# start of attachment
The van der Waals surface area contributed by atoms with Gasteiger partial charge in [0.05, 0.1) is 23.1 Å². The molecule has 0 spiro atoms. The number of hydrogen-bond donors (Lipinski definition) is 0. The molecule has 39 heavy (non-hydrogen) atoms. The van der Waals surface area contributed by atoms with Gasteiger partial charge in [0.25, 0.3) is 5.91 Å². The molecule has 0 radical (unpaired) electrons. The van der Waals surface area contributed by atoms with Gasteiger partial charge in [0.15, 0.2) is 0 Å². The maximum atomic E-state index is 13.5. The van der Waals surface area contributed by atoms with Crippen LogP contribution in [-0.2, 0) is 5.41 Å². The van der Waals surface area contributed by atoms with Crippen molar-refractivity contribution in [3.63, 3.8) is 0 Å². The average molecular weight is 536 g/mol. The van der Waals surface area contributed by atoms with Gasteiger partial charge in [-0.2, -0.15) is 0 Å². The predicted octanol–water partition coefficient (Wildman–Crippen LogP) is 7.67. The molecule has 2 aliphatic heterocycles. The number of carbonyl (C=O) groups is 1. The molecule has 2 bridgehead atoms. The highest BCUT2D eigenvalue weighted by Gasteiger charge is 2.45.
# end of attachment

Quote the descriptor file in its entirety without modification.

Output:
The van der Waals surface area contributed by atoms with Gasteiger partial charge in [0.05, 0.1) is 23.1 Å². The molecule has 0 spiro atoms. The number of hydrogen-bond donors (Lipinski definition) is 0. The molecule has 39 heavy (non-hydrogen) atoms. The van der Waals surface area contributed by atoms with Gasteiger partial charge in [0.25, 0.3) is 5.91 Å². The molecule has 0 radical (unpaired) electrons. The van der Waals surface area contributed by atoms with Gasteiger partial charge in [0.15, 0.2) is 0 Å². The maximum atomic E-state index is 13.5. The van der Waals surface area contributed by atoms with Crippen LogP contribution in [-0.2, 0) is 5.41 Å². The van der Waals surface area contributed by atoms with Crippen molar-refractivity contribution in [3.63, 3.8) is 0 Å². The average molecular weight is 536 g/mol. The van der Waals surface area contributed by atoms with Gasteiger partial charge in [-0.2, -0.15) is 0 Å². The predicted octanol–water partition coefficient (Wildman–Crippen LogP) is 7.67. The molecule has 2 aliphatic heterocycles. The number of carbonyl (C=O) groups is 1. The molecule has 2 bridgehead atoms. The highest BCUT2D eigenvalue weighted by Gasteiger charge is 2.45.